Once the fused heart-intended fabric has cooled completely, with paper-friendly scissors or rotary cutter (NOT your fabric scissors!), cut your fabric into 2 1/4″ x 3 1/4″ rectangles for ease of quick cutting.. Note that I am using the three smallest heart sizes for my trees, and am not worrying about directionality of the fabric. If you have smaller scraps or want the directionality of the fabric to be level, you can cut 3/4″ x 3/4″ for the smallest heart, 1 1/4″ x 1 3/4″ rectangles for the medium heart or 1 1/2″ x 2 1/4″ rectangles for the large. (I did not use the extra large heart). I mostly cut the medium and large hearts from 2 1/4″ x 3 1/4″ rectangles and then used the scraps from those to cut small hearts.
Next, pull out your Sizzix fabi die cutting machine and Primitive hearts #3 die. Call those children back! Layer the pre-fused fabric rectangles over the desired sized hearts on the Primitive Hearts die, four (4) at a time. The Sizzix can cut up to nine (9) layers of fabric at once, but since the fusible is pre-fused, each rectangle counts as two layers. Make your Sizzix sandwich: bottom cutting pad, die with the blades facing up, fabric centered over the heart blades, and top cutting pad.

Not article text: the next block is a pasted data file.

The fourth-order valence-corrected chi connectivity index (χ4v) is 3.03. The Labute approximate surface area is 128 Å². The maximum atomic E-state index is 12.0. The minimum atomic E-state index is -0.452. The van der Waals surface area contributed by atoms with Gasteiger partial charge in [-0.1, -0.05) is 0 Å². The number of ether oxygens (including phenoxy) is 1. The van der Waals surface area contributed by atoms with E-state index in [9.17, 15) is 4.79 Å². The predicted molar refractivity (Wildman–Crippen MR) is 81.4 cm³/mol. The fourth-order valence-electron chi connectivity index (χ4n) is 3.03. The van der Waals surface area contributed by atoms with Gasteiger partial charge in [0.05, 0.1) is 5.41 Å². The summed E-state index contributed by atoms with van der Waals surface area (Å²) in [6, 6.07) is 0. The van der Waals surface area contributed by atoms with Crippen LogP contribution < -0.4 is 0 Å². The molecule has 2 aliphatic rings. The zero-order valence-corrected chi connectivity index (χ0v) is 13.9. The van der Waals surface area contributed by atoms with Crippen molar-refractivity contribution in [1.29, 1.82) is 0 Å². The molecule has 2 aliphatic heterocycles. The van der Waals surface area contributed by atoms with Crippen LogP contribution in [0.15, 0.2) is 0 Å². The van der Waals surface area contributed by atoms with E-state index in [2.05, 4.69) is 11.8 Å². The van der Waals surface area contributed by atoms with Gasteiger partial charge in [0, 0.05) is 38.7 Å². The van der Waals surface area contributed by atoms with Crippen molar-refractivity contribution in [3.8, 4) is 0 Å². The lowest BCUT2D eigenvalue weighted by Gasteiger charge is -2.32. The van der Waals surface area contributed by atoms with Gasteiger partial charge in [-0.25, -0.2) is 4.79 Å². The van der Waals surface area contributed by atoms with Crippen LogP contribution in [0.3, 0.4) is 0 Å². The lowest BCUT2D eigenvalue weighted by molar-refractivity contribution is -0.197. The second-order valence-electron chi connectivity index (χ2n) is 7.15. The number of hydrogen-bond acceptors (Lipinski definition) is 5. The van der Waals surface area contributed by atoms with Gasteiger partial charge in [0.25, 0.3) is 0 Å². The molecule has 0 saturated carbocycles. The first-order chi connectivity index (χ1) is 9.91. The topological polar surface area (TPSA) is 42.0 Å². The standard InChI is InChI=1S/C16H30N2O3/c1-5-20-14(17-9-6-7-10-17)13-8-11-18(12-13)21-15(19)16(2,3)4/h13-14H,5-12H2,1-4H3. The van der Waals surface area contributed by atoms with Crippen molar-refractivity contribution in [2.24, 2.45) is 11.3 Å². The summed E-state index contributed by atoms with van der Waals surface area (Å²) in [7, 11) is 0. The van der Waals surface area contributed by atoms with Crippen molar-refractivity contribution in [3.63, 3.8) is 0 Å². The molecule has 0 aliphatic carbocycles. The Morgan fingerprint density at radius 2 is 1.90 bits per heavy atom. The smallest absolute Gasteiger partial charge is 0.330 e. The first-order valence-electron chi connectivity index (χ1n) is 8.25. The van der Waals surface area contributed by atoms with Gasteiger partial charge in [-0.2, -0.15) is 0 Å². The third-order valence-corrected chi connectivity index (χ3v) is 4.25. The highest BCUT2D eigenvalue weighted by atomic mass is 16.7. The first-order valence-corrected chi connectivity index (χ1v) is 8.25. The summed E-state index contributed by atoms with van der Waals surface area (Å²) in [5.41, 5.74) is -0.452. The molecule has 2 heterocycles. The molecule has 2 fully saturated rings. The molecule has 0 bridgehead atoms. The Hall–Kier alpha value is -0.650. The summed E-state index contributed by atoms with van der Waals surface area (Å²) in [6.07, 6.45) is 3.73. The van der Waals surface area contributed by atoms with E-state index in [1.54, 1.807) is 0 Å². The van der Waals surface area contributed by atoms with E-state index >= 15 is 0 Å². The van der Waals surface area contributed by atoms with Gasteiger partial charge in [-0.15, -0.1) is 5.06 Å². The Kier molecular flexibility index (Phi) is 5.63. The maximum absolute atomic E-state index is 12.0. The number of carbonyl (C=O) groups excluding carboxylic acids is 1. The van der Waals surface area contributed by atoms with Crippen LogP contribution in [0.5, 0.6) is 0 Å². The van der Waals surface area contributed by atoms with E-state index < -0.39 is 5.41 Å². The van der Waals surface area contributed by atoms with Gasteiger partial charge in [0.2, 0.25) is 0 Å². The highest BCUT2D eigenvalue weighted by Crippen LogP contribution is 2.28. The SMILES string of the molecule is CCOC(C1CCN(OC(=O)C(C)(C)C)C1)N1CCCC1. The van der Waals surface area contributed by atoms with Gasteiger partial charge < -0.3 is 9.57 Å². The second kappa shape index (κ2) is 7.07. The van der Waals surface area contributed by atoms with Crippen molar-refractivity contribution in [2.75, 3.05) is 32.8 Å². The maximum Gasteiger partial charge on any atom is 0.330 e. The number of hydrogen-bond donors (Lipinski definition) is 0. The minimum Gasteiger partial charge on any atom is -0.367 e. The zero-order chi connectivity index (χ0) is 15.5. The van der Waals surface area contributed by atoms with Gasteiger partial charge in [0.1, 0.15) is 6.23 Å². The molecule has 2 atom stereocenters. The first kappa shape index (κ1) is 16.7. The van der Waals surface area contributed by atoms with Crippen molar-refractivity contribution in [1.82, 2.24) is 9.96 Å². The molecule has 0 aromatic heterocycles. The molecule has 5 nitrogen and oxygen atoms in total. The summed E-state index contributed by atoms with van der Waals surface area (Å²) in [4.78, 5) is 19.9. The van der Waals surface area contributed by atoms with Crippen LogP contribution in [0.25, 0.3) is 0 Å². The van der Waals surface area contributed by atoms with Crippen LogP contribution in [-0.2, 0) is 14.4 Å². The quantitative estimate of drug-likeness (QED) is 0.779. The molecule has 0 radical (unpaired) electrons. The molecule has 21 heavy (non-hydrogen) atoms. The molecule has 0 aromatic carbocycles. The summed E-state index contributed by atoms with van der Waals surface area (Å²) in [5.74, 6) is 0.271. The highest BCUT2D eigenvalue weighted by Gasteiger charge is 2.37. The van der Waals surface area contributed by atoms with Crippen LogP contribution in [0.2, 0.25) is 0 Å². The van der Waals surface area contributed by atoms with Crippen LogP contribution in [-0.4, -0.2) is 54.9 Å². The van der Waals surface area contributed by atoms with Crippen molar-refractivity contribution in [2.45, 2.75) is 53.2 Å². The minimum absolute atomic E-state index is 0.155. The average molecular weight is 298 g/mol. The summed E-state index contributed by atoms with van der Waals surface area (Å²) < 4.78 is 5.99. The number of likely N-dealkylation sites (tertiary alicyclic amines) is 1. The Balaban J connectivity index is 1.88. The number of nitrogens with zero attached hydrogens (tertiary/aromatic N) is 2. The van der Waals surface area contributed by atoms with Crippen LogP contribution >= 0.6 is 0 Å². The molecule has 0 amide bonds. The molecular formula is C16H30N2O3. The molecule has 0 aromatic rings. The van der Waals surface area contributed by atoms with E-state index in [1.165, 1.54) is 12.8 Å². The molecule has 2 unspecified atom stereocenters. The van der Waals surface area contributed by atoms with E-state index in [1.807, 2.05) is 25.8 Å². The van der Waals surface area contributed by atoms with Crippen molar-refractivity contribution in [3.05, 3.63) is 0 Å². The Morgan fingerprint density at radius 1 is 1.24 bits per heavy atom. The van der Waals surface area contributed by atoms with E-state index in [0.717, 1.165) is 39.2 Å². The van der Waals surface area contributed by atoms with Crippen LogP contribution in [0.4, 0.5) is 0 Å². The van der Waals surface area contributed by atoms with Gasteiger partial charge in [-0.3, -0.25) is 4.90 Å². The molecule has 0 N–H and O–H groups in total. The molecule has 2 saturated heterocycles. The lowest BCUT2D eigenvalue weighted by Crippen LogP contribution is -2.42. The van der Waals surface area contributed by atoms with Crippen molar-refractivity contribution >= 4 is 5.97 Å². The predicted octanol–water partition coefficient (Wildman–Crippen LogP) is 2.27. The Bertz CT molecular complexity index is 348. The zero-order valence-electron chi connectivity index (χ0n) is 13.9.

Let your kiddos carefully crank them through! If you don’t have a Sizzix, get the kids’ help and start cutting out hearts of different sizes, ranging from 1/2″ to 2″ in size. Depending on the ages of your children, you can either enlist their help or set them up with a different activity while you lay out the wall hanging once all of the hearts and trunks are cut.
Lay out a large piece of your background fabric. I suggest arranging your tree or grove of trees BEFORE cutting the background fabric to size, since every child’s arm is different. Layout your tree trunk(s), arranging the hearts around the top like the leaves of a tree.
Once they are arranged the way you want them, carefully remove the adhesive paper from each component, placing it back in its proper place as you go.
Once you have an iron-surface-sized batch with the paper backings removed, fuse them down. *Note: If possible, lay out your arrangement on your ironing surface so that once all of the papers are removed and pieces stuck, you can simply fuse them down. I used a large foam board beneath mine, and actually pressed onto the foam board since my ironing surface is tiny. Always follow the manufacturer’s instructions when using Heat’n Bond!